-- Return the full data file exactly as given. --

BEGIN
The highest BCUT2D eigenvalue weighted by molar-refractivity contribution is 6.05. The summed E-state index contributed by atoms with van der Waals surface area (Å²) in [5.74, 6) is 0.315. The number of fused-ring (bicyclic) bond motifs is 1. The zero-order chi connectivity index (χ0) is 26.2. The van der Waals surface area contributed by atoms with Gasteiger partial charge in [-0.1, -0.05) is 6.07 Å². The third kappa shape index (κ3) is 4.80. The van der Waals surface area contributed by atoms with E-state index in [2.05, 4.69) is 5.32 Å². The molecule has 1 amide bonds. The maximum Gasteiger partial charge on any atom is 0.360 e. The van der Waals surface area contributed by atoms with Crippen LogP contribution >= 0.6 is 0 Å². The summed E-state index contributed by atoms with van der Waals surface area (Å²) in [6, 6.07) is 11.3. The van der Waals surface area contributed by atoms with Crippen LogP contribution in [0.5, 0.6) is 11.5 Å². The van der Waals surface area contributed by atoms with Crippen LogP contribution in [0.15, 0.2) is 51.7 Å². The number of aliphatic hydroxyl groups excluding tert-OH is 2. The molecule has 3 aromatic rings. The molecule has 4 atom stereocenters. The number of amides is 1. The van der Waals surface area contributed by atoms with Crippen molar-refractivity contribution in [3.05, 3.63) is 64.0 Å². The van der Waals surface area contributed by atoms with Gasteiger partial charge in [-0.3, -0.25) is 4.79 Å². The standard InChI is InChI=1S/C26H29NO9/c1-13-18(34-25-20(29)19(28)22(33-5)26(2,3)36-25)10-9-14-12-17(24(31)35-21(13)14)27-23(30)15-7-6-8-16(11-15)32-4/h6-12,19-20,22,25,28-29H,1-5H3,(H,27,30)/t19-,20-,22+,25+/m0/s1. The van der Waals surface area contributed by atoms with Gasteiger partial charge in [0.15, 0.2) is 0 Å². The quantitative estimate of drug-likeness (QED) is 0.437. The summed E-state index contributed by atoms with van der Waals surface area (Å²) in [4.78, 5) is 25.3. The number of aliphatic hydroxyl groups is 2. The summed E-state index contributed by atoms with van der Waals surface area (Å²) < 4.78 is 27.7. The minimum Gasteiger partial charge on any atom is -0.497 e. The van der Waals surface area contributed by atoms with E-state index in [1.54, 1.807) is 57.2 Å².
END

The highest BCUT2D eigenvalue weighted by molar-refractivity contribution is 6.05. The summed E-state index contributed by atoms with van der Waals surface area (Å²) in [5.74, 6) is 0.315. The number of fused-ring (bicyclic) bond motifs is 1. The zero-order chi connectivity index (χ0) is 26.2. The van der Waals surface area contributed by atoms with Gasteiger partial charge in [-0.1, -0.05) is 6.07 Å². The third kappa shape index (κ3) is 4.80. The van der Waals surface area contributed by atoms with E-state index in [2.05, 4.69) is 5.32 Å². The molecule has 1 amide bonds. The maximum Gasteiger partial charge on any atom is 0.360 e. The van der Waals surface area contributed by atoms with Crippen LogP contribution >= 0.6 is 0 Å². The summed E-state index contributed by atoms with van der Waals surface area (Å²) in [6, 6.07) is 11.3. The van der Waals surface area contributed by atoms with Crippen LogP contribution in [0.5, 0.6) is 11.5 Å². The van der Waals surface area contributed by atoms with Crippen LogP contribution in [0.15, 0.2) is 51.7 Å². The number of aliphatic hydroxyl groups excluding tert-OH is 2. The molecule has 3 aromatic rings. The molecule has 4 atom stereocenters. The number of amides is 1. The van der Waals surface area contributed by atoms with Crippen molar-refractivity contribution in [3.05, 3.63) is 64.0 Å². The van der Waals surface area contributed by atoms with Gasteiger partial charge in [-0.3, -0.25) is 4.79 Å². The standard InChI is InChI=1S/C26H29NO9/c1-13-18(34-25-20(29)19(28)22(33-5)26(2,3)36-25)10-9-14-12-17(24(31)35-21(13)14)27-23(30)15-7-6-8-16(11-15)32-4/h6-12,19-20,22,25,28-29H,1-5H3,(H,27,30)/t19-,20-,22+,25+/m0/s1. The van der Waals surface area contributed by atoms with Gasteiger partial charge in [0.15, 0.2) is 0 Å². The quantitative estimate of drug-likeness (QED) is 0.437. The summed E-state index contributed by atoms with van der Waals surface area (Å²) in [4.78, 5) is 25.3. The number of aliphatic hydroxyl groups is 2. The summed E-state index contributed by atoms with van der Waals surface area (Å²) < 4.78 is 27.7. The minimum Gasteiger partial charge on any atom is -0.497 e. The van der Waals surface area contributed by atoms with E-state index in [1.54, 1.807) is 57.2 Å².